Transforming System Engineering through Model-Centric Engineering
Systems Engineering and Systems Management Transformation
Report Number: SERC-2015-TR-109
Publication Date: 2015-11-18
Project: Transforming Systems Engineering through Model Based Systems Engineering-NAVAIR
Dr. Mark Blackburn
This is the final report of the Systems Engineering Research Center (SERC) research task RT-141 that finalizes the related tasks under RT-48/118. These RTs focused on a Vision held by NAVAIR’s leadership to assess the technical feasibility of a radical transformation through a more holistic model-centric engineering approach. The expected capability of such an approach would enable mission-based analysis and engineering that reduces the typical time by at least 25 percent from what is achieved today for large-scale air vehicle systems. The effort investigates the technical feasibility of moving to a “complete” model-centric lifecycle and includes four overarching and related tasks as shown in Figure 1. These tasks include:
- Task 1: Surveying Industry, Government and Academia to understand the state-of the-art of a holistic approach to model-centric engineering (“everything digital”)
- Task 2: Develop a common lexicon for things related to models, including model types, levels, uses, representation, visualizations, etc.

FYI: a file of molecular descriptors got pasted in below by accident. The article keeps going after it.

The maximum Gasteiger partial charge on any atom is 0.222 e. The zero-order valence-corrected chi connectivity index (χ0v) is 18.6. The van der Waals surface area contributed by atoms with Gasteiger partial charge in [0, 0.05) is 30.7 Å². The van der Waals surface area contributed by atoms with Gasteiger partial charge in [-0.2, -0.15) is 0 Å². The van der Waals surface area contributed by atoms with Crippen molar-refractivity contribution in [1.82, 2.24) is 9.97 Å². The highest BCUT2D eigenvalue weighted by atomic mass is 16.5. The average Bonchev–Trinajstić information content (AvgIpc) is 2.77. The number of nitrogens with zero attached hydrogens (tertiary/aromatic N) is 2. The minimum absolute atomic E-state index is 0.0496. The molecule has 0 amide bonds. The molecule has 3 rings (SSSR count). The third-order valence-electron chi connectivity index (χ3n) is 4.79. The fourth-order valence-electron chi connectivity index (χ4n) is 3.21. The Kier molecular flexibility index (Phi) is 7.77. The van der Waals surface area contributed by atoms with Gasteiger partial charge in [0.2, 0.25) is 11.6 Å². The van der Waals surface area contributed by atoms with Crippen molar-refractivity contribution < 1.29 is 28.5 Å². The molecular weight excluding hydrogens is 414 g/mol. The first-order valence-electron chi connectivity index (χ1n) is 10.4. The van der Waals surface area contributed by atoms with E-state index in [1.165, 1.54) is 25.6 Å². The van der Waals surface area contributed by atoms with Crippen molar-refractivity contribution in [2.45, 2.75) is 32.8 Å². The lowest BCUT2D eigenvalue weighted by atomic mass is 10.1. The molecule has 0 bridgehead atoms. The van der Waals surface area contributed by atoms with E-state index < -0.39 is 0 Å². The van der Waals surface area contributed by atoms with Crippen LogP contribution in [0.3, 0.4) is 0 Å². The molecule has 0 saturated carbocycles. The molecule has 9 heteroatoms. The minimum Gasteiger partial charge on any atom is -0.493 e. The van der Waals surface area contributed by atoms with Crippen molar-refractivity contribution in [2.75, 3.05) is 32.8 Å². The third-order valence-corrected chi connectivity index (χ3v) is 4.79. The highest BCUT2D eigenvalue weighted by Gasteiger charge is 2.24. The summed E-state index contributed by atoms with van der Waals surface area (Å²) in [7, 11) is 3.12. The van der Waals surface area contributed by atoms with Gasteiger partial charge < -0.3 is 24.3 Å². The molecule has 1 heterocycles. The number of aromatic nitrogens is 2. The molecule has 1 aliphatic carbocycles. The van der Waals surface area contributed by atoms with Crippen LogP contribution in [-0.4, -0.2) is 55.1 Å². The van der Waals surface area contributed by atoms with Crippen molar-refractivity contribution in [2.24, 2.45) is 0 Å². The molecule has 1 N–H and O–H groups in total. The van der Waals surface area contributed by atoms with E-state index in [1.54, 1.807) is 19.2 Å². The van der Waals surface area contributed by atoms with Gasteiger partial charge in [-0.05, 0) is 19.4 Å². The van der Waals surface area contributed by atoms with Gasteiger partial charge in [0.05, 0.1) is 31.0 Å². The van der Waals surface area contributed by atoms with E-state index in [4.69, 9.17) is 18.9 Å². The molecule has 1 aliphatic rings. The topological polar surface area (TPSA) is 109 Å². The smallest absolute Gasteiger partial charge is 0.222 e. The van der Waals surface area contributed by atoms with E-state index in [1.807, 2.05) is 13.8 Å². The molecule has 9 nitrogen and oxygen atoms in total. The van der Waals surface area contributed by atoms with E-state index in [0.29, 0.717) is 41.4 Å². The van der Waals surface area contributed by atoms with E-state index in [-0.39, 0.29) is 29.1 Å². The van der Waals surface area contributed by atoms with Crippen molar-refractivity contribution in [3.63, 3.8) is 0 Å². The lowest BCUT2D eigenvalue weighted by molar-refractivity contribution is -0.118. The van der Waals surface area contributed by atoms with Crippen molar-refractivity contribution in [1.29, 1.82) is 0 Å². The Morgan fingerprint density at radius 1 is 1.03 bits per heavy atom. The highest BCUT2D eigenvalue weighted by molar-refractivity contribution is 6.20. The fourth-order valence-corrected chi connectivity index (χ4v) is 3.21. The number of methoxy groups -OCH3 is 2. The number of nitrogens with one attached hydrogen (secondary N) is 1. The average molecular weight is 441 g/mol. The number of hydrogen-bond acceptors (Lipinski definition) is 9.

- Task 3: Model the “Vision,” but also relate it to the “As Is” and Airworthiness processes
- Task 4: Integrate a Risk Management framework with the Vision
There has been considerable emphasis on understanding the state-of-the-art through discussions with industry, government and academia. We have conducted over 29 discussions, including 21 on site, and 15 working sessions, as well as several follow-up discussions on some of the identified challenge areas. We did not do a survey, but rather had open-ended discussions. We asked the meeting coordinators to in general:
Tell us about the most advanced and holistic approach to model-centric engineering you use or have seen used.
The spectrum of information was very broad; there really is no good way to make a comparison. In addition, we had proprietary information agreements with most industry organizations. The objective was not to single out any specific organization, therefore, we will summarize, in the aggregate, what we heard in this report as it relates to the NAVAIR research objective.